Starters Fausto Carmona, Justin Masterson, Josh Tomlin, Carlos Carrasco and Mitch Talbot have been nothing short of spectacular. It’ll be interesting to see who comes up from Columbus to replace Talbot, who went on the disabled list Sunday.

Even more spectacular has been the bullpen. Closer Chris Perez and setup men Tony Sipp, Raffy Perez and Vinnie Pestano have been solid. Combined, they have allowed just one earned run in 24 innings. If that continues, there’s no telling what will unfold this season.

Defensively, the Indians have made just six errors and average two double plays a game. Two of those errors were committed by Tomlin, a pitcher. Asdrubal Cabrera, third baseman Jack Hannahan and LaPorta committed the only infield miscues.

When seeking out formulas for winning games, pitching and defense head the list. And with the numbers the Indians are producing in those vital areas, it’s no wonder they sit atop the Central Division.

Now all they have to do is play at or near those numbers for the next 148 games and a lot of Cleveland sports fans just might put the National Football League’s labor problems on the backburner.

(All stats are prior to Sunday’s game against Baltimore.)

Saturday, April 16, 2011

Smoke in the mirror

The more you hear regarding the National Football League’s college draft later this month, the more you should ignore.

Veteran observers who zealously follow the annual lottery know most of what comes out of the 32 war rooms prior to the selections is nothing more than smoke and mirrors. Believe it and you’re fooling only yourself.

It’s a game all the teams play. No one knows for certain why. Perhaps it’s because the cloak-and-dagger approach gives them a thrill. Then again, the paranoid minds that dot the NFL landscape are perfect fodder for such behavior.

One would think that after all these years, this kind of pre-draft nonsense would at least slow down to the point where it would be considered silly. But as along as some take it seriously, it will continue.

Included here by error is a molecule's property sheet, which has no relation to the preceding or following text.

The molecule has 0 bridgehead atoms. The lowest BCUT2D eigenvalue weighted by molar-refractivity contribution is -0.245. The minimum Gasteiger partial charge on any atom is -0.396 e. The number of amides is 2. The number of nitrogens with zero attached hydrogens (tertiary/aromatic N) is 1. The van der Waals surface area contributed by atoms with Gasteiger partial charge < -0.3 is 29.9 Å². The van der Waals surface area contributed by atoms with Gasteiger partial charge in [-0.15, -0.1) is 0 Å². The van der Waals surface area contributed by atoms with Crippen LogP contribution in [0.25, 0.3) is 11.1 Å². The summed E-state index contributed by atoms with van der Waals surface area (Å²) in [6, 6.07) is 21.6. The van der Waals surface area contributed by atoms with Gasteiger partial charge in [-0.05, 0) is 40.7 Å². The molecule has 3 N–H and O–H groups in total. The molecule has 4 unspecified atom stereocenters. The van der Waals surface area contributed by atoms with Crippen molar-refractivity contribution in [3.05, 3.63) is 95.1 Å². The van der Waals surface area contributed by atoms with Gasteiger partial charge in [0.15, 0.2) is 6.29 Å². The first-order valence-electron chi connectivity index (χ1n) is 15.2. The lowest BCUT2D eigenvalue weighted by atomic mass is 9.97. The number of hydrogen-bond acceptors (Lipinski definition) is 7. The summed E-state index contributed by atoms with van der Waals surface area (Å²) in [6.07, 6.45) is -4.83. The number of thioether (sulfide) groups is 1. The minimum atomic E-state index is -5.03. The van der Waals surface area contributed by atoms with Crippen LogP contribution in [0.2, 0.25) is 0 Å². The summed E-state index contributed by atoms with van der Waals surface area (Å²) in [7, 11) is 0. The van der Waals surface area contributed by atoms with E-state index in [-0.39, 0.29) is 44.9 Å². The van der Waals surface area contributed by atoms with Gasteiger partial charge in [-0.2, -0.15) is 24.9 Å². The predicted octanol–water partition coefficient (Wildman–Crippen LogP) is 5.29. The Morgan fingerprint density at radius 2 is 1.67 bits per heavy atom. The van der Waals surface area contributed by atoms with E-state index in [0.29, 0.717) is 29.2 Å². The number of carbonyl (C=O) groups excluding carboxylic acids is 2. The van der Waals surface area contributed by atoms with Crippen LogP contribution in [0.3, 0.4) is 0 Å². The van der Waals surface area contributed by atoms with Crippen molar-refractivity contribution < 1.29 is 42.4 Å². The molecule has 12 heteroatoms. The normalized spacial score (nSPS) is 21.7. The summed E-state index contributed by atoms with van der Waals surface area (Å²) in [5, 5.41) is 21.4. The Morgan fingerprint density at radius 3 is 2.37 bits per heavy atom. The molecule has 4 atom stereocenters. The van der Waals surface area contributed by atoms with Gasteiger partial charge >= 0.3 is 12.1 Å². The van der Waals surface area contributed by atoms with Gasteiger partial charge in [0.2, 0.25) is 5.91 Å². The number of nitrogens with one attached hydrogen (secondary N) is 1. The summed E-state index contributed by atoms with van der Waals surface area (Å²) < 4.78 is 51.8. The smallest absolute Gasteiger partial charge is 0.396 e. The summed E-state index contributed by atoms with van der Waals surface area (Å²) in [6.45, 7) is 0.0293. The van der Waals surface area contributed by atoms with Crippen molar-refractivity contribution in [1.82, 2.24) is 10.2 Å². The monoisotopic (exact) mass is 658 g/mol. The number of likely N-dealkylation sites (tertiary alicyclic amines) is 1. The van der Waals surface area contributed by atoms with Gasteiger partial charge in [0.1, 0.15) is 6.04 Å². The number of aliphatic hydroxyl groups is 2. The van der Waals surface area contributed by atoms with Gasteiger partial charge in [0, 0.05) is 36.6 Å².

It all feeds perfectly into the NFL public relations machine that whirs along on a 365-day rotation. If it gets people talking and thinking NFL, why not? That’s what the league is all about.

And given that the league’s PR image is taking a beating what with the labor unrest and uncertainty about whether they’ll be a 2011 season, perhaps the blathering that leads up to the draft isn’t so bad after all. At least from the league’s point of view.

It is interesting to watch the hundreds of draft gurus (at least it seems as though there are that many) taking stabs at predicting what will happen April 28-30. Some are already on their eighth version. And we still have about two weeks left.

There are so many possibilities regarding the top 10 picks. And with the Browns picking sixth, many of their fans hang on what some of those gurus are predicting. Actually take them seriously. Only problem is these so-called experts can’t seem to make up their minds.

One week, it’s Georgia wide receiver A.J. Green to the Browns. Wait a minute. Cincinnati will take Green. Make that Clemson defensive end Da’Quan Bowers. What’s that? Bowers will be gone, too?

In that case, it’ll be either Alabama wideout Julio Jones (then again maybe not because he drops too many passes – shades of Braylon Edwards) or North Carolina defensive end Robert Quinn (then again maybe not because he missed the entire 2010 season because of an NCAA violation and he might be rusty).

But what if quarterbacks Cam Newton and/or Blaine Gabbert drop to No. 6? Then what? Didn’t Browns President Mike Holmgren indicate the club would select a quarterback? Sure did. But in the first round?

Smoke and mirrors.

Cleveland General Manager Tom Heckert Jr. obviously knows how to play the game, too. Asked recently if he’ll take the best available player or place a greater emphasis on need, he replied, “ . . . we’re going to take the best available player. If you have two players rated the same, then you can go with need.”

It appears as though he’s getting better with the non-answer because the two greatest needs he has are wide receiver and defensive line. And the top half of the first round draft is loaded with good receivers and defensive linemen.

What about the possibility of trading out of the sixth slot? “Right now,” Heckert said, “we’re going through different scenarios. If we trade up, whom do we trade up for? If we trade back, whom can we still get? Those are the things we’re pretty much thinking of.”

In other words, try to guess what I’m going to do because I have no idea.

Fun and games. And we still have almost two more weeks of it.

Thursday, April 14, 2011

Scar tissue

How serious are National Football League owners as they battle the players for power? If their attendance at court-ordered mediation in Minneapolis Thursday is any indication, not serious at all is the operative answer.